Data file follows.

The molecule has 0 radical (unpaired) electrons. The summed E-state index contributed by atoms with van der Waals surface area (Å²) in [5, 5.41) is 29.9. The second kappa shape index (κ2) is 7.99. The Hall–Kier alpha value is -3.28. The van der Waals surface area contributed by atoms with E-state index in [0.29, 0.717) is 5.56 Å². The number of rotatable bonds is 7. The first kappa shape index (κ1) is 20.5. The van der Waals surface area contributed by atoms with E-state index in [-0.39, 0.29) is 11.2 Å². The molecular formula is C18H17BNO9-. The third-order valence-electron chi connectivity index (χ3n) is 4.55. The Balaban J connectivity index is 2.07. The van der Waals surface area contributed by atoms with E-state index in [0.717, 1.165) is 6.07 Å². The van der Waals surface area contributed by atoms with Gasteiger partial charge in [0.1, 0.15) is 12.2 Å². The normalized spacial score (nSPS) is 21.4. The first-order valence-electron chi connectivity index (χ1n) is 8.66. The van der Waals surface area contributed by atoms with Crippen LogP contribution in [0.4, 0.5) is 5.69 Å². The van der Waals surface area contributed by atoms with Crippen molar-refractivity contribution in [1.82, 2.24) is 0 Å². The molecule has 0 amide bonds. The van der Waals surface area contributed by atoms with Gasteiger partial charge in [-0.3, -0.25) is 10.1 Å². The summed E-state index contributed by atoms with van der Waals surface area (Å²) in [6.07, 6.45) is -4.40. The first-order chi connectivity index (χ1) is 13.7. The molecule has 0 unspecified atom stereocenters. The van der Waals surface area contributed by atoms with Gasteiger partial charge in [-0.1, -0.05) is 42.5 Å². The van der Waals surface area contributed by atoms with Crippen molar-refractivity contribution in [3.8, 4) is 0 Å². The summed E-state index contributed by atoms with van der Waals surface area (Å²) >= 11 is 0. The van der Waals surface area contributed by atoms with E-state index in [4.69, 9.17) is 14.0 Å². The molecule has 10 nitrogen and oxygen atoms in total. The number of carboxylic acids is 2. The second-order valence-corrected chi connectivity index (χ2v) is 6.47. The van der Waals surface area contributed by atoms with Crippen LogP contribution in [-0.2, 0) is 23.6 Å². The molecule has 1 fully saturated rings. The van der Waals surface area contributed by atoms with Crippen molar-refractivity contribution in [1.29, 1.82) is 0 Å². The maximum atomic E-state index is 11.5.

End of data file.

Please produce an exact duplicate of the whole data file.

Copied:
The molecule has 0 radical (unpaired) electrons. The summed E-state index contributed by atoms with van der Waals surface area (Å²) in [5, 5.41) is 29.9. The second kappa shape index (κ2) is 7.99. The Hall–Kier alpha value is -3.28. The van der Waals surface area contributed by atoms with E-state index in [0.29, 0.717) is 5.56 Å². The number of rotatable bonds is 7. The first kappa shape index (κ1) is 20.5. The van der Waals surface area contributed by atoms with E-state index in [-0.39, 0.29) is 11.2 Å². The molecular formula is C18H17BNO9-. The third-order valence-electron chi connectivity index (χ3n) is 4.55. The Balaban J connectivity index is 2.07. The van der Waals surface area contributed by atoms with E-state index in [0.717, 1.165) is 6.07 Å². The van der Waals surface area contributed by atoms with Gasteiger partial charge in [0.1, 0.15) is 12.2 Å². The normalized spacial score (nSPS) is 21.4. The first-order valence-electron chi connectivity index (χ1n) is 8.66. The van der Waals surface area contributed by atoms with Crippen LogP contribution in [0.4, 0.5) is 5.69 Å². The van der Waals surface area contributed by atoms with Crippen molar-refractivity contribution in [1.82, 2.24) is 0 Å². The molecule has 0 amide bonds. The van der Waals surface area contributed by atoms with Gasteiger partial charge in [-0.3, -0.25) is 10.1 Å². The summed E-state index contributed by atoms with van der Waals surface area (Å²) in [6.07, 6.45) is -4.40. The first-order chi connectivity index (χ1) is 13.7. The molecule has 0 unspecified atom stereocenters. The van der Waals surface area contributed by atoms with Gasteiger partial charge in [-0.1, -0.05) is 42.5 Å². The van der Waals surface area contributed by atoms with Crippen molar-refractivity contribution in [3.8, 4) is 0 Å². The summed E-state index contributed by atoms with van der Waals surface area (Å²) >= 11 is 0. The van der Waals surface area contributed by atoms with E-state index in [4.69, 9.17) is 14.0 Å². The molecule has 10 nitrogen and oxygen atoms in total. The number of carboxylic acids is 2. The second-order valence-corrected chi connectivity index (χ2v) is 6.47. The van der Waals surface area contributed by atoms with Crippen LogP contribution in [-0.2, 0) is 23.6 Å². The molecule has 1 fully saturated rings. The van der Waals surface area contributed by atoms with Crippen molar-refractivity contribution in [1.29, 1.82) is 0 Å². The maximum atomic E-state index is 11.5.